The European stonefruit season is in full swing. The heat of southern Europe will provide the earliest and most abundant harvest, but we will see UK cherries and plums later in the season.
Defined by sweet, sharp flesh around a central stone, and easily edible skin, stonefruit is likely be slightly firm when you buy. This allows them to travel without turning into jam on the way. They will ripen on the stone at room temperature and can be shifted to the fridge when ready.
Eaten raw, they are a great leveller; there is simply no graceful way of eating from stone. Nibbled or gnawed, you’re still going to make a joyful mess. They work wonders in myriad recipes too: here are a few to see you through the summer and beyond.
Something sweet is most people’s port of call. The soft flesh of cherries, plums or apricots is perfect for pastries, crumbles, tarts and cakes and the sharpness is always a great foil to any form of sweetness. This almond and polenta cake is the perfect vehicle for cherries. They collapse into the mix as they cook, creating jammy blobs through the sponge. Almonds and fruit are a classic Mediterranean combo, and you could happily replace the cherries with pieces of apricot, plum or nectarine instead.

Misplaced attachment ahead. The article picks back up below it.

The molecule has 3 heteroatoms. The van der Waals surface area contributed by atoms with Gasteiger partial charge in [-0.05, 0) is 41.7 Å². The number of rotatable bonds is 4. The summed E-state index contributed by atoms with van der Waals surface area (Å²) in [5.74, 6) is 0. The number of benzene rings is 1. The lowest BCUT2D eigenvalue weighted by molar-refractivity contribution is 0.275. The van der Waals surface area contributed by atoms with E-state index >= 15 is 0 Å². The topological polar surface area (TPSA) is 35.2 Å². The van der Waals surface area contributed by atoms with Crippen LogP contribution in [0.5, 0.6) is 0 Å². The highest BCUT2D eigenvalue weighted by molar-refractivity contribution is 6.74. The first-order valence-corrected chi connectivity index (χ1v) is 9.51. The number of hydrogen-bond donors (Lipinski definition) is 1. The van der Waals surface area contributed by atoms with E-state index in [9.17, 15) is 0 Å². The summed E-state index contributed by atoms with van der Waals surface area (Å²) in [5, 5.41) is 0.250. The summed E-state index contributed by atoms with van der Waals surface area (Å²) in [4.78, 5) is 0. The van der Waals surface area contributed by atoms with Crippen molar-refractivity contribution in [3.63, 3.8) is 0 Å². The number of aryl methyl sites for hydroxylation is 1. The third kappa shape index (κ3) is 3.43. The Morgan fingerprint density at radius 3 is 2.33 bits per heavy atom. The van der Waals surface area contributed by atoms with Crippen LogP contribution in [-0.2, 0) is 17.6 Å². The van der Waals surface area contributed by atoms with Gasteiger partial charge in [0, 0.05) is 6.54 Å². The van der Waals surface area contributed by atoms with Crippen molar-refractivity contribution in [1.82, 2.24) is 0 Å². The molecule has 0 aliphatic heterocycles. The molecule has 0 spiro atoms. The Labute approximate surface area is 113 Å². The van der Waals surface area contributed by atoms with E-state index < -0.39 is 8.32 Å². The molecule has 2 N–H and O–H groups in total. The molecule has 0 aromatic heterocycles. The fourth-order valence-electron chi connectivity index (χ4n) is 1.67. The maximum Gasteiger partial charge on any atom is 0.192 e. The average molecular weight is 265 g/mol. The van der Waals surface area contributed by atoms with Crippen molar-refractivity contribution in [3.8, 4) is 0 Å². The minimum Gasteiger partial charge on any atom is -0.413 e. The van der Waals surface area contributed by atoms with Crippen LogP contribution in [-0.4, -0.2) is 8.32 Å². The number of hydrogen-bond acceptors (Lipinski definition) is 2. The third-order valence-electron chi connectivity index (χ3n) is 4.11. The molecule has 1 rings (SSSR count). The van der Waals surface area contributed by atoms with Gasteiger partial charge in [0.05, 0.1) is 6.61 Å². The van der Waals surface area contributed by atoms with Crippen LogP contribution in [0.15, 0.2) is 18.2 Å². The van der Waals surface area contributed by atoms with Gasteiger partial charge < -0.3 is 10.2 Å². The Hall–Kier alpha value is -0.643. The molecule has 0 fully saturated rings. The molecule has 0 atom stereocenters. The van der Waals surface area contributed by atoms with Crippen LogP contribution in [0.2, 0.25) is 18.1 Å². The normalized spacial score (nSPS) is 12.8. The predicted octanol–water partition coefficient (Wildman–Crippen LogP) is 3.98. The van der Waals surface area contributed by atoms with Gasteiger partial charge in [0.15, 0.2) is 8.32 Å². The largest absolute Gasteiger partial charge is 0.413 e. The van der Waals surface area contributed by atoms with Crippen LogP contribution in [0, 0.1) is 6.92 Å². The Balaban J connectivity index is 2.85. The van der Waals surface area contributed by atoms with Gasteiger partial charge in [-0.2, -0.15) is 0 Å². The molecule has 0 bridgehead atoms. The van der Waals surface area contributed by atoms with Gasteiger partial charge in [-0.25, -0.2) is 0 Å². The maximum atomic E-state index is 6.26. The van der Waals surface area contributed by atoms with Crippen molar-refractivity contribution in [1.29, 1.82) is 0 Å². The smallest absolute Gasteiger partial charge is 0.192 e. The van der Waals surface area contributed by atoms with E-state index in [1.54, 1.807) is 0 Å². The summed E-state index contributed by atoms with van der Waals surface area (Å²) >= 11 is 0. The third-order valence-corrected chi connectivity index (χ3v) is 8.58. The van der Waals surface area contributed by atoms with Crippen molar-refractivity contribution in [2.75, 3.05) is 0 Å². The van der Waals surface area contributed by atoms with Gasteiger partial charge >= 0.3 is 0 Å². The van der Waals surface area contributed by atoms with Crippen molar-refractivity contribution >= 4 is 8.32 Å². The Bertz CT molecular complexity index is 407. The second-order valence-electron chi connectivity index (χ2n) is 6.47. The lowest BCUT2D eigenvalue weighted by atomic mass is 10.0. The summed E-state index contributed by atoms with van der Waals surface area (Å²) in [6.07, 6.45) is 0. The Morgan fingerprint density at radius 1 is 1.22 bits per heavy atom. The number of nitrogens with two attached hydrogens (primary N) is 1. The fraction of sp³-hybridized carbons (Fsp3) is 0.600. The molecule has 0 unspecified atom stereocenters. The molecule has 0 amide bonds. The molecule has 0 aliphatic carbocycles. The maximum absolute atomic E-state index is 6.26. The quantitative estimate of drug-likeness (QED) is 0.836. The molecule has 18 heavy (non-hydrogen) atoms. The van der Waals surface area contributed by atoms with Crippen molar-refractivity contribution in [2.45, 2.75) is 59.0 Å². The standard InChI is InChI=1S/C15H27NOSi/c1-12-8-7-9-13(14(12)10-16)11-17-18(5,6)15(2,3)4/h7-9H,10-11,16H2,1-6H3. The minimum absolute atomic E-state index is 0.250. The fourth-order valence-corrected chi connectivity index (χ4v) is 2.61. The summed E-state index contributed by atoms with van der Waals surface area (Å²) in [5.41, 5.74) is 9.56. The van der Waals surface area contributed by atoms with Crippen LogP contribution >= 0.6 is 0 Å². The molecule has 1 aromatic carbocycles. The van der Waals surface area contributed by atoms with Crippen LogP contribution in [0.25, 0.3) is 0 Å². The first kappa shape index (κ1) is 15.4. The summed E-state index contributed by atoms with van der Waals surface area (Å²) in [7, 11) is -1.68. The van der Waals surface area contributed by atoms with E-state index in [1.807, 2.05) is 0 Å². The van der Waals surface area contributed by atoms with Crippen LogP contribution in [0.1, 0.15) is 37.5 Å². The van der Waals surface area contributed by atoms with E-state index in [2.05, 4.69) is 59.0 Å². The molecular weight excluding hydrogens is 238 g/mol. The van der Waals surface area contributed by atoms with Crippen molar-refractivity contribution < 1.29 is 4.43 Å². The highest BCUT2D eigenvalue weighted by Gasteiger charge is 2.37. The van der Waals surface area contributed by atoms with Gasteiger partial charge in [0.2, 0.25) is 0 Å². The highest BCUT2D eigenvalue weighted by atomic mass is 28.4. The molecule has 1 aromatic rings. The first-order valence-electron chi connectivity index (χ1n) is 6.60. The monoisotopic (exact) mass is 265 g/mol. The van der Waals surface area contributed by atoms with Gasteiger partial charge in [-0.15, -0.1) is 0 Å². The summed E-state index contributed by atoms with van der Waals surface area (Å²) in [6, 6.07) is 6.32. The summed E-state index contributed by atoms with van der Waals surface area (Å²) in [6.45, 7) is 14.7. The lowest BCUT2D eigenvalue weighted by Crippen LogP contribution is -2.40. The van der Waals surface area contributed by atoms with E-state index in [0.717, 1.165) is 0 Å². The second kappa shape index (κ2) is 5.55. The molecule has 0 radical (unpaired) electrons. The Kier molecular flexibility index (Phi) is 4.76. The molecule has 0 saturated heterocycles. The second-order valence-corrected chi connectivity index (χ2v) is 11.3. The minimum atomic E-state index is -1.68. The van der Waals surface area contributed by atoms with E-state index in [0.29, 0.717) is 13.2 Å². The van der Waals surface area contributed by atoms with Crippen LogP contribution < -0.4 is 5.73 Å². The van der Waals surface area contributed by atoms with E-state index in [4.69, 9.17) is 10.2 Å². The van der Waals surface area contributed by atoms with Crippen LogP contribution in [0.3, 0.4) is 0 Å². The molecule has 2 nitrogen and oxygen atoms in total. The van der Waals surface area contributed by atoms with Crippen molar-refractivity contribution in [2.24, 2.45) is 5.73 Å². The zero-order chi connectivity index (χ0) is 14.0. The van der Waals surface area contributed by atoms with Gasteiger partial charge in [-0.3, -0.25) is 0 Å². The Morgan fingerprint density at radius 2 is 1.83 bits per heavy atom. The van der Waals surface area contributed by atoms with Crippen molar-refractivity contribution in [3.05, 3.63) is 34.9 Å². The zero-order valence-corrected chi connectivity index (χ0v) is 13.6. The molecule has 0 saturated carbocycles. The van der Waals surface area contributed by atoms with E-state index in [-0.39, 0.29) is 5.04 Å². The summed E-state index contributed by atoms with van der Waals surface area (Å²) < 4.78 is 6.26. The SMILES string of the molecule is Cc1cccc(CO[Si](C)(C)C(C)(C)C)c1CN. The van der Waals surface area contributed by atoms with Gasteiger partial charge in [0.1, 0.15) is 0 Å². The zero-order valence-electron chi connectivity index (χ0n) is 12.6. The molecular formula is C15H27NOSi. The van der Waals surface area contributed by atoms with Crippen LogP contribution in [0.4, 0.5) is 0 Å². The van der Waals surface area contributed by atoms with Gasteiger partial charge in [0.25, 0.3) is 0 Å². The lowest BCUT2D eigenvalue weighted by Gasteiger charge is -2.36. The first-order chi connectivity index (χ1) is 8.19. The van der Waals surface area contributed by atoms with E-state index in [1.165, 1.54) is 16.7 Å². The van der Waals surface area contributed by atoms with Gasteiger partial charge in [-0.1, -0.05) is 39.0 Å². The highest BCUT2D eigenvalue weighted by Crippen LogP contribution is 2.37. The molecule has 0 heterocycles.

If the weather permits, griddling stonefruit adds a caramelised, smoky depth and is a great way to cook slightly unripe fruit. The heat will nudge it over the line, softening and sweeten the flesh as it cooks – if the fruit is too ripe, you’ll have a hard time flipping it before it turns to mush. This technique will work for peaches, apricots, or nectarines. This recipe uses floral orange blossom water, but you could finish with honey and a cautious garnish of thyme or rosemary for a herbaceous feel. If the weather takes a turn, you can bake or grill them instead.
Fruit can work beautifully in savoury dishes if well balanced. It is the contrast of sweet, sharp and salty that is the key. It can lift a summer salad alongside some feta or mozzarella or serve as a side to roasted meats, where the tartness can cut through fat. This peach salsa recipe is a perfect example, with the fruit serving a parallel function with the tomato by adding sweet acidity. Serve it as side or tuck it into a taco.
The yielding flesh of stonefruit is ideal for blends and smoothies. Most blenders will make short work of the skin too; just make sure you remove all the stones to save you the heart-stopping rattle as the blade jams. I like to mix some veg with my fruit I can as the earthiness grounds any excessive sweetness. This recipe adds some cashews and turmeric to the mix – the former adds body and creaminess, especially if soaked first, the later adds fragrance and a colour boost.
Plums can vary enormously in colour depending on the variety, with flesh ranging from dark purple to bright yellow. We see a UK crop later in the summer and they’ll last through to the start of the apple and pear season. This chutney recipe is an ideal way to capture the sharp sour taste so that you can use it later in the year. All stone fruit will cook down into sauces, chutneys, preserves and jams with ease.